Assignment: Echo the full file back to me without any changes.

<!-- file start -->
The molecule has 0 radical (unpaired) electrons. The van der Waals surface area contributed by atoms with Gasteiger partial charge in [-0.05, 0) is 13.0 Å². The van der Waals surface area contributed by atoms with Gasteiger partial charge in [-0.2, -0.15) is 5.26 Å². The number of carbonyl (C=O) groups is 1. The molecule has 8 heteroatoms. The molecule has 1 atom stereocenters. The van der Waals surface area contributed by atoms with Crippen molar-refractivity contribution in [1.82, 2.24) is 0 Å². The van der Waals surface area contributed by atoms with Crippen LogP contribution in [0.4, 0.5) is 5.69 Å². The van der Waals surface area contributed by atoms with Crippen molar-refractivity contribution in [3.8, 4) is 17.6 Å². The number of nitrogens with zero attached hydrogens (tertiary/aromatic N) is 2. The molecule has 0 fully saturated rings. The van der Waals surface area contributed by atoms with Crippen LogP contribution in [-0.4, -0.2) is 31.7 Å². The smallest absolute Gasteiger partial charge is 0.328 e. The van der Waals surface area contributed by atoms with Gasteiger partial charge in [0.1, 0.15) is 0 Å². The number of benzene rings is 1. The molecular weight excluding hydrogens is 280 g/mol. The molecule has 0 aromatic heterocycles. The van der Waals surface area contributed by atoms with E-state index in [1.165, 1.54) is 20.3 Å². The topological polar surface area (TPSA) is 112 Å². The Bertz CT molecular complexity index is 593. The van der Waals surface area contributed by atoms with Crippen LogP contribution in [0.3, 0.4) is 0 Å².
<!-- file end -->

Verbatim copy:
The molecule has 0 radical (unpaired) electrons. The van der Waals surface area contributed by atoms with Gasteiger partial charge in [-0.05, 0) is 13.0 Å². The van der Waals surface area contributed by atoms with Gasteiger partial charge in [-0.2, -0.15) is 5.26 Å². The number of carbonyl (C=O) groups is 1. The molecule has 8 heteroatoms. The molecule has 1 atom stereocenters. The van der Waals surface area contributed by atoms with Crippen molar-refractivity contribution in [1.82, 2.24) is 0 Å². The van der Waals surface area contributed by atoms with Crippen LogP contribution in [0.4, 0.5) is 5.69 Å². The van der Waals surface area contributed by atoms with Crippen molar-refractivity contribution in [3.8, 4) is 17.6 Å². The number of nitrogens with zero attached hydrogens (tertiary/aromatic N) is 2. The molecule has 0 fully saturated rings. The van der Waals surface area contributed by atoms with Crippen LogP contribution in [-0.4, -0.2) is 31.7 Å². The smallest absolute Gasteiger partial charge is 0.328 e. The van der Waals surface area contributed by atoms with Gasteiger partial charge in [0.1, 0.15) is 0 Å². The number of benzene rings is 1. The molecular weight excluding hydrogens is 280 g/mol. The molecule has 0 aromatic heterocycles. The van der Waals surface area contributed by atoms with E-state index in [1.165, 1.54) is 20.3 Å². The topological polar surface area (TPSA) is 112 Å². The Bertz CT molecular complexity index is 593. The van der Waals surface area contributed by atoms with Crippen LogP contribution in [0.3, 0.4) is 0 Å².